With rare exception, automotive manufacturers have largely solved the sort of nagging quality problems — like bad paint and poor-fit-and-finish — that once plagued the industry. But there’s a new class of trouble plaguing car buyers and carmakers alike: balky electronic systems.
And that’s slowed down the improvements in quality the auto industry has been experiencing during the last decade, according to the 2021 J.D. Power Initial Quality Study. Overall, the number of problems car buyers reported during the first 90 days of ownership fell a modest 2%, but owners and lessees noted a sharp rise in complaints about technologies like voice control, navigation and infotainment systems.
“Consumers want this stuff but, but many are having trouble with it,” said Dave Sargent, Power’s head of automotive operations. “It’s not that consumers don’t know how to use it. It’s just not working.”
The decline of the luxury brands
Luxury brands like Audi, Acura and Mercedes-Benz were especially hard hit in the latest IQS. That’s no surprise because high-line products tend to have more electronics onboard than mainstream vehicles, said Sargent, in an exclusive interview with TheDetroitBureau.com.
Of the 35 marques that were included in the 2021 Initial Quality Study, only two landed in the top 10. And Lexus, which long dominated the IQS, managed to rank third, behind two Detroit brands, IQS-leading Ram, and Dodge. In 2020, the latter muscle carmaker became the first domestic brand ever to top the closely followed Power study. That’s partly due to the fact that most Dodge products have been around for a while and the brand has learned to build them reliably and repeatedly, said Sargent.
Mainstream brands accounted for eight of the top 10 in the latest IQS. And Detroit marques made up six of the 14 brands that scored above the industry average. According to Power, that worked out to 162 problems per 100 vehicles — or 162 PP100.
“Premium manufacturers long had an advantage in basic build quality,” said Sargent. “That’s really not the case anymore. The fundamental build quality of a Kia or Chevrolet is every bit as good as a BMW or a Mercedes. So, the mass market brands have caught up there while the luxury brands have a higher mix of (technical) features that can go wrong.”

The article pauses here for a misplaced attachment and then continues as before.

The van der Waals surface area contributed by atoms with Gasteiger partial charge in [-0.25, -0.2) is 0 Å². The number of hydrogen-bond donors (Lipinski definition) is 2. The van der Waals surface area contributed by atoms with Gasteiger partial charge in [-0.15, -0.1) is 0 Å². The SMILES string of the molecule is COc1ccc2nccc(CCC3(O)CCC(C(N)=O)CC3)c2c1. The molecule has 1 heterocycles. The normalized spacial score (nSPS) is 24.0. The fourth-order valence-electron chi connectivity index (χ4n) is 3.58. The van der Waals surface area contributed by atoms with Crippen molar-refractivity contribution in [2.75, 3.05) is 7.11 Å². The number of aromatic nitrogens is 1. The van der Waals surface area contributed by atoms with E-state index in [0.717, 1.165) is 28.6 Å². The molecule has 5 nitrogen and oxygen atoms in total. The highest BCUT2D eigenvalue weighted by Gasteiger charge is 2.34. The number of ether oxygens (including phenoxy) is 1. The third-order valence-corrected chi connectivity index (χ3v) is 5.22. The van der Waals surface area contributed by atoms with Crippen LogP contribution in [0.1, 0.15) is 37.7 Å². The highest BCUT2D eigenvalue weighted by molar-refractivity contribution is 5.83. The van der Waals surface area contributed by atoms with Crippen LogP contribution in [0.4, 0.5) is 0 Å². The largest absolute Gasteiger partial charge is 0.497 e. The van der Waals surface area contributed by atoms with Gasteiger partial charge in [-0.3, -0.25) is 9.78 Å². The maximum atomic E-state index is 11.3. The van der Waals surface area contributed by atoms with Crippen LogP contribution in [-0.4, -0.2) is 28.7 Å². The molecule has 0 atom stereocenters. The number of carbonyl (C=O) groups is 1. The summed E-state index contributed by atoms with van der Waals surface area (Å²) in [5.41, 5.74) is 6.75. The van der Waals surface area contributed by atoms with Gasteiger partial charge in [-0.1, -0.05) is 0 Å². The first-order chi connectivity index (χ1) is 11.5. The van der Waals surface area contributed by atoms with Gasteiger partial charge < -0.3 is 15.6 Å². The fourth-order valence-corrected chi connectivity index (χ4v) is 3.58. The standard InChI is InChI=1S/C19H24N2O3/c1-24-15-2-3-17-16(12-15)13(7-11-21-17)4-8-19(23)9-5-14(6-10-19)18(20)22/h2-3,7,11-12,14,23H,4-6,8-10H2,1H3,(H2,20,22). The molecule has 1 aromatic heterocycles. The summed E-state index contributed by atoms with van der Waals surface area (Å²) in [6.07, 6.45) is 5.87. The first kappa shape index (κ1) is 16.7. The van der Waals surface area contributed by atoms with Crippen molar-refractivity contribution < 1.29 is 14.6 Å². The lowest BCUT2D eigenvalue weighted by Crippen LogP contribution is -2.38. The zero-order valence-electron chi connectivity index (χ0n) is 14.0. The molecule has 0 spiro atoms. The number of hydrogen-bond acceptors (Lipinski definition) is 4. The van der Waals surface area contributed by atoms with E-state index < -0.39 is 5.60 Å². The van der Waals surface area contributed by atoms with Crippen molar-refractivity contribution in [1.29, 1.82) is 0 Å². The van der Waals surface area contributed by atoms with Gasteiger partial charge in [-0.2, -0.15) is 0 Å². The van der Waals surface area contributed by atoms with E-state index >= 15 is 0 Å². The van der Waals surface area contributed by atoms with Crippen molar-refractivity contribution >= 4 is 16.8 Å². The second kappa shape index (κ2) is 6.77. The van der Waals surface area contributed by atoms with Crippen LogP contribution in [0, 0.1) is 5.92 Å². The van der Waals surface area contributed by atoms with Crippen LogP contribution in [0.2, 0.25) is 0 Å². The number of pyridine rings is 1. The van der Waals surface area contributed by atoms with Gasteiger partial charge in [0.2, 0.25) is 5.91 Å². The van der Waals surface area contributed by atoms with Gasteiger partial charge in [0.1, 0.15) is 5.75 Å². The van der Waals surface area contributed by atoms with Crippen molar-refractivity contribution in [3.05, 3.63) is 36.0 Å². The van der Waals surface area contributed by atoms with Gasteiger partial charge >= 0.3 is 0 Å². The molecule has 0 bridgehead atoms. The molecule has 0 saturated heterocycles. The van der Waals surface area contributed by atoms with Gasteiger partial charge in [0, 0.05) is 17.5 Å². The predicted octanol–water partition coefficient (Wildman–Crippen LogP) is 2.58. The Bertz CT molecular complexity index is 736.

The bottom of the barrel
Audi was a prime example 240 problems per 100, or nearly 50% more than the industry average. “They’ve been one of the leaders in tech and a lot of it has gone wrong for them,” Sargent noted.
The only brand to fare even worse was Chrysler, with a score with a score of 251 PP100. “It isn’t so much a Chrysler score, it’s a Pacifica score,” Sargent said, referencing the brand’s minivan problems. Chrysler’s slow-selling full-size sedan, the 300, was actually one of the highest-ranked models in the 2021 IQS.
With the exception of Chrysler, Subaru and Volkswagen, luxury brands dominated the bottom end of this year’s study. That included Tesla which was included in the IQS for the first time in 2020. Power adds a note of caution about the EV brand since Tesla won’t provide information about customers in 15 states where owner information isn’t made public. But there was enough data available to include it — and the company didn’t do very well, coming in third to last.
On the whole, “Automakers have gotten really good at building cars,” said Sargent. That apparently doesn’t apply to Tesla which has been plagued by reports of issues like faulty back seats on the Model 3 sedan.
“Building cars is hard,” said Sargent, “and the main reason they lag the rest of the industry has little to do with being an EV company. A lot of the problems they have involve build quality, paint, fit-and-finish and rattles. A lot of other manufacturers would not tolerate … the build quality of a lot of Tesla products.”
Tesla did fair better in some areas, notably in terms of electronics. That’s critical for the upstart automaker considering how much it relies on digital technology. Its products have few conventional controls, relying on their touchscreens to operate virtually every vehicle operation.
Getting electronic gremlins under control will be critical for the industry, on the whole, stressed Sargent. Balky infotainment systems alone accounted for 25% of the problems reported by the more than 110,000 owners and lessees who participated in the 2021 IQS. Voice control systems and technology like Bluetooth, Apple CarPlay and Android Auto were also high on the list. Wireless versions of CarPlay and Android Auto had nearly twice as many reported problems as wired versions, the IQS shows.
But the industry suffered from problems just about everywhere electronics are used, from smart safety systems to electrically operated seats. Such snafus accounted for “well over half” of the problems in the 2021 IQS, said Sargent, “maybe three-quarters.”
The best models
In terms of specific products, Hyundai Motor Group landed more individual segment wins than any other manufacturer, a total of seven for vehicles like the Hyundai Accent, Kia Soul and Genesis G80.
Toyota Motor Corp. was second on the list, with five awards for products including the Toyota Tundra and Lexus LX.
Four BMW products led their segment, while Nissan landed three winners. General Motors and Stellantis each had two.